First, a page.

Program helps families who receive free, reduced-price school meals

More than 20,000 Big Island students could receive food assistance thanks to the Pandemic Electronic Benefit Transfer program.

Families with children who were eligible for free or reduced-price school meals during the last months of the 2019-20 academic year will receive temporary financial assistance for food because of school closures related to COVID-19.


P-EBT is part of a food assistance plan approved by the U.S. Department of Agriculture Food and Nutrition Service, the state Department of Human Services said in a news release Monday.

The temporary assistance program will provide school meals replacement benefits to more than 93,000 students in Hawaii who receive free or reduced-price school meals, including nearly 48,000 already receiving Supplemental Nutrition Assistance Program benefits, commonly known as food stamps.

According to the DHS, for each child enrolled in school, eligible families can receive $80 for March, $147 for April and $133 for May, or up to a combined $360 per child.

This is a one-time supplement, and the amount received will be based on when the eligible student was enrolled for free or reduced-price meals.

The funds will be distributed in two ways. Eligible SNAP households will have their benefits automatically deposited to their existing Kokua EBT card. The funds can also be used in Da Bux program.

Department spokeswoman Amanda Stevens said funding for the program comes from appropriations approved through the Families First Coronavirus Response Act and is 100% federal funding provided by the USDA.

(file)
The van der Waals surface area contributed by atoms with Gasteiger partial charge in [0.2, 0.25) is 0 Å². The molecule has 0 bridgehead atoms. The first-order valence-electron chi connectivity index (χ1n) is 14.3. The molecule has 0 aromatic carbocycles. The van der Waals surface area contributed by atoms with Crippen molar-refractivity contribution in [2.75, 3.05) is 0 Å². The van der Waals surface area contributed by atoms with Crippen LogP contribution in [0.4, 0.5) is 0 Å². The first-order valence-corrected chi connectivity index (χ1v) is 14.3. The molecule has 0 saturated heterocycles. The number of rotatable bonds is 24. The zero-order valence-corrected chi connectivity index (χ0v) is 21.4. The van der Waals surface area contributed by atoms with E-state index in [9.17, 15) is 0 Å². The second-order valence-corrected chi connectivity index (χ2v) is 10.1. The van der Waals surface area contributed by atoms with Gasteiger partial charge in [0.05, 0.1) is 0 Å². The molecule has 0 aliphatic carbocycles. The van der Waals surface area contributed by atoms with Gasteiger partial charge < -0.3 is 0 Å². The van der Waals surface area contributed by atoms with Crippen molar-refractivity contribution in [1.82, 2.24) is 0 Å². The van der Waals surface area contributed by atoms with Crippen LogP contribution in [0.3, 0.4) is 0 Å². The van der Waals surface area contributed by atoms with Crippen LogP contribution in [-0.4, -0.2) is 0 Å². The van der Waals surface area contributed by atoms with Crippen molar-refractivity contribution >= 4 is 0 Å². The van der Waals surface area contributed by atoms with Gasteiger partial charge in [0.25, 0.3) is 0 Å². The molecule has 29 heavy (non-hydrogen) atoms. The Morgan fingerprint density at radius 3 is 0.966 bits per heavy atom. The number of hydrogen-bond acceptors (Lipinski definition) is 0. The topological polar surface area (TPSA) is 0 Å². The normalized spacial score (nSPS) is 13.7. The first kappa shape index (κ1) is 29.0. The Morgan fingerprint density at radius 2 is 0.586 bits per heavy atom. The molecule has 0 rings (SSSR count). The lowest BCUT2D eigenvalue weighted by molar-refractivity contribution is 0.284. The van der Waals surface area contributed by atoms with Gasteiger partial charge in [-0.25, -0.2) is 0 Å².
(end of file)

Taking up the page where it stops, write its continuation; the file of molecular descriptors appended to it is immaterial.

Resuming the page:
“The FFCRA appropriated funding for this program for the students who were affected by school closures this past school year,” she said. “If the program was to continue beyond last school year, then Congress would need to pass another appropriation bill to fund it, and schools would need to be closed if the same criteria were to be used.”

While DHS is still working on processing the records for payments, Stevens said approximately 21,000 Hawaii Island students would receive the benefits.

Students who receive free or reduced meals but do not receive SNAP benefits will automatically receive a Hawaii P-EBT card in the mail, DHS said.

The card will be issued under the name of the oldest student in the household, but benefits for all eligible students will be loaded onto the one card.

Households do not have to apply for the program. Notification letters will be sent to eligible students’ homes.

Those who think they have an eligible student in their household but do not receive P-EBT by July 20 should email


P-EBT follows the same rules as SNAP benefits and can be used where EBT payments are accepted.

Email Stephanie Salmons at

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